Latest By
Category:


Armor
Artificial Intelligence
Biology
Clothing
Communication
Computers
Culture
Data Storage
Displays
Engineering
Entertainment
Food
Input Devices
Lifestyle
Living Space
Manufacturing
Material
Media
Medical
Miscellaneous
Robotics
Security
Space Tech
Spacecraft
Surveillance
Transportation
Travel
Vehicle
Virtual Person
Warfare
Weapon
Work

"We each live in a somewhat unique world of our own psychological content."
- Philip K. Dick

Steelonium  
  A remarkable kind of steel that did not rust or corrode.  

This is a very early reference in fiction to what is now called stainless steel.

"You will notice that there are no cracks or fissures. Steelonium won't rust and is ten times as strong as steel. We now make our streets by putting down large slabs of the metal, six inches thick."
From Ralph 124c 41 +, by Hugo Gernsback.
Published by Modern Electrics in 1911
Additional resources -

The invention of stainless steel is most often attributed to Harry Bearly, an English inventor, in 1916. Bearly was asked to try to find a steel for gun barrels that would be less subject to corrosion. He found that adding chromium to low carbon steel enhanced its corrosion resistance. Stainless steel flatware has been used since 1920; it wasn't widely used in homes until a decade later. Stainless steel sinks were popular in the 1930's. See also the interesting comment by reader Daedelus.

Stainless steel literally "stains less" because the chromium in the steel combines with oxygen in the atmosphere to form a thin, invisible layer of chrome-containing oxide, called the passive film. (The same thing happens with aluminum railings, etc.; aluminum oxide, the passive film on the surface of the metal, is completely clear and very strong.) The sizes of chromium atoms and their oxides are similar, so they pack neatly together on the surface of the metal, forming a stable layer only a few atoms thick. The corrosion resistance of stainless steel is dependent on oxygen to "repair" the passive layer on the surface; that's why if you leave stainless steel flatware in water for a few days, you can still get some corrosion (rust) on the surface of the flatware. There is a nice article on this subject at Why is stainless steel stainless.

Comment/Join this discussion ( 3 ) | RSS/XML | Blog This |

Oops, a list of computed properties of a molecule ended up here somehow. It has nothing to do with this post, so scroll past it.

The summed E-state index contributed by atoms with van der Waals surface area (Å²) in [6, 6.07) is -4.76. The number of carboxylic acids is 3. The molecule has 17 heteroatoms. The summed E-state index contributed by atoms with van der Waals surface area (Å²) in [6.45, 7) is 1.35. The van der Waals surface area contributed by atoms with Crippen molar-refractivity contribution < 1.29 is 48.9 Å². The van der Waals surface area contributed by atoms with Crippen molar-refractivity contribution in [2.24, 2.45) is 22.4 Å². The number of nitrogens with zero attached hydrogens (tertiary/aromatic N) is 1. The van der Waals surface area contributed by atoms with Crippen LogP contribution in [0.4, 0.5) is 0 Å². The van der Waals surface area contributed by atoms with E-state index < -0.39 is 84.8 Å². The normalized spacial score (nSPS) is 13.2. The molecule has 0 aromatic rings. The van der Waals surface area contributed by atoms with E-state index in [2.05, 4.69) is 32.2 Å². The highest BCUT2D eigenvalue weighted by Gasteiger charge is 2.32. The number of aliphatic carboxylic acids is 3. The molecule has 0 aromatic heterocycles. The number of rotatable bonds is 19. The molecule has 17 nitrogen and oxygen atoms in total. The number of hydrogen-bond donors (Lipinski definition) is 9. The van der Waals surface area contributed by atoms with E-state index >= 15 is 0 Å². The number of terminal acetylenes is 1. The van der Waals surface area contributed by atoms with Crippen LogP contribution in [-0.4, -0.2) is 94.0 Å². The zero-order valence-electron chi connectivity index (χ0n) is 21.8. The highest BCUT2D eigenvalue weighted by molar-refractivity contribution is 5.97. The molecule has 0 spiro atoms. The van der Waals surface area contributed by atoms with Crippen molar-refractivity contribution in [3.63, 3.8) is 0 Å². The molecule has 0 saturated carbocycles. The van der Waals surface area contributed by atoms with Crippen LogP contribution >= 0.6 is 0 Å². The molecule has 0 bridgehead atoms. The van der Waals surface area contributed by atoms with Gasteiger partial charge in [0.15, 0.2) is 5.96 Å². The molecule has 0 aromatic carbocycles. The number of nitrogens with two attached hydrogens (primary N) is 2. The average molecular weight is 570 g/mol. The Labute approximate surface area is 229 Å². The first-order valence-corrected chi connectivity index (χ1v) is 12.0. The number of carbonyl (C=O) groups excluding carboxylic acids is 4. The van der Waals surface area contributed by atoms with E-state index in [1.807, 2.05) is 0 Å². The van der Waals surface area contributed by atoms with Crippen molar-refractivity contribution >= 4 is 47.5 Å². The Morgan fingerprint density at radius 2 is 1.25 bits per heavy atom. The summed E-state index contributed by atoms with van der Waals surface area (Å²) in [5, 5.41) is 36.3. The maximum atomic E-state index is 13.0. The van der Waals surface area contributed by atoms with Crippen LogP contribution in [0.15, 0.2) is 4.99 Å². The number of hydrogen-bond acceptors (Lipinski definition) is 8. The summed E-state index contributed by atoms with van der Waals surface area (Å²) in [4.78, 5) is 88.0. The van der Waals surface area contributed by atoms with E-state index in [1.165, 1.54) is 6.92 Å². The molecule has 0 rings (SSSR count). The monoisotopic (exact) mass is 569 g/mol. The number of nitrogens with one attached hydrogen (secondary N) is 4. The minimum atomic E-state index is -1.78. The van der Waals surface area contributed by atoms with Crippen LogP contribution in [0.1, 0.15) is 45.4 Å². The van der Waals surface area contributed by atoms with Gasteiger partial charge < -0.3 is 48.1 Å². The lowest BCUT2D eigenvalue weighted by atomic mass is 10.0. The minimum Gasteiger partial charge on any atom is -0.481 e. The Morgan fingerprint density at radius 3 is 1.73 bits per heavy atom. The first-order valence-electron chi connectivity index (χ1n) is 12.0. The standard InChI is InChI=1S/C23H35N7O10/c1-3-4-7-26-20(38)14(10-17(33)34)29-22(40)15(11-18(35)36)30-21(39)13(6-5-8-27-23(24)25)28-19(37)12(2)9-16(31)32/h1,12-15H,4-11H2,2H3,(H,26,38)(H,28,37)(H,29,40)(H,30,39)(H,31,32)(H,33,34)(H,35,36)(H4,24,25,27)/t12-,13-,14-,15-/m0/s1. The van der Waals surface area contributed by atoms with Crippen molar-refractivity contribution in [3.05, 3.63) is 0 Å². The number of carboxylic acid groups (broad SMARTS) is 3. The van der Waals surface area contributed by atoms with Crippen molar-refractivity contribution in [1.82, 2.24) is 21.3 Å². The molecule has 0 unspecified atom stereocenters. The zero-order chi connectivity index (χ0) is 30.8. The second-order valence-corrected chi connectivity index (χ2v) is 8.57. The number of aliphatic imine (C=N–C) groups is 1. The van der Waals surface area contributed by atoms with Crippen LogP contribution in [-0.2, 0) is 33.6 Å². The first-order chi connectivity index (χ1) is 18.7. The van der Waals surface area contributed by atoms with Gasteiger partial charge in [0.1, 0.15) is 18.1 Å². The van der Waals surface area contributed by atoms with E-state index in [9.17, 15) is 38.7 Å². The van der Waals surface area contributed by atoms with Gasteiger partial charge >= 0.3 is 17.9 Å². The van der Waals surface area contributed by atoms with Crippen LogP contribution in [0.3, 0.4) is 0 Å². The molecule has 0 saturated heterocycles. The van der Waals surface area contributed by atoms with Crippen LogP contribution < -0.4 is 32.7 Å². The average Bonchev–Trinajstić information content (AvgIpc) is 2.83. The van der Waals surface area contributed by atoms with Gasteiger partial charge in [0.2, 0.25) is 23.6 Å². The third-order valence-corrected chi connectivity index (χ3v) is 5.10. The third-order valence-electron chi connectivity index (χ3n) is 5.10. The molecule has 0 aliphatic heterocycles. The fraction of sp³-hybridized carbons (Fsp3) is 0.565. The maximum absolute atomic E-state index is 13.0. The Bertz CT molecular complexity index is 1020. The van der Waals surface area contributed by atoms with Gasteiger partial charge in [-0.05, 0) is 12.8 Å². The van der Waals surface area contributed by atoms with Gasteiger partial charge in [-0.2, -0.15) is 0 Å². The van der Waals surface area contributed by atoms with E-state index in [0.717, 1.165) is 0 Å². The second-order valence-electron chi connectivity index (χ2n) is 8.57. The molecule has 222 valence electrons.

Additional resources:
  More Ideas and Technology from Ralph 124c 41 +
  More Ideas and Technology by Hugo Gernsback
  Tech news articles related to Ralph 124c 41 +
  Tech news articles related to works by Hugo Gernsback

Articles related to Material
'Metallic Wood' Strong Like Titanium, Floats In Water
Self-Healing Material Pulls Carbon Out Of The Air
Shapeshifting Materials Transform By Light
Superstrong Multilayer Metal-Graphene Composite Material

Want to Contribute an Item? It's easy:
Get the name of the item, a quote, the book's name and the author's name, and Add it here.

<Previous
Next>

Google
  Web TechNovelgy.com   

 

 

Technovelgy (that's tech-novel-gee!) is devoted to the creative science inventions and ideas of sf authors. Look for the Invention Category that interests you, the Glossary, the Invention Timeline, or see what's New.

 

 

 

 

More News

Nobe 3-Wheel Electric Vehicle Parking Like I, Robot
Spidercar, Spidercar, does whatever a spidercar does.

Michelin Self-Sealing Tires On Ford's Explorer
'...a seal of compressed plastifoam to save the air.'

Mushroom Eats Plastic, Saves Planet
Fungus Amongus, SaveUs!

Juggalo Face Paint Disrupts Facial Recognition
'... designed to foil facial recognition systems.'

Mojipic Smart Voice Vehicle Emojis
KITT, what's your response?

Unusual Twist On Woman Dates Robot
'My hearing, vision and awareness went along with that excellent imitation of a young Adonis...'

BrainNet Triple Telepathic Gaming Threat
'In the gloomy half-darkness the three idiots sat babbling.'

AVAS Noisemakers Required For EVs By EU
'...a sound tape to supply the noise of a soi-disant "[internal combustion]" engine...'

Pun Generation Via Neural Nets
'You said you wanted him to be able to distinguish between laugh-power in different gags...'

Blood Battery Robotic Fish
'With one fluid motion, it surged forward, plunged, and was gone.'

More SF in the News

More Beyond Technovelgy

Home | Glossary | Invention Timeline | Category | New | Contact Us | FAQ | Advertise |
Technovelgy.com - where science meets fiction™

Copyright© Technovelgy LLC; all rights reserved.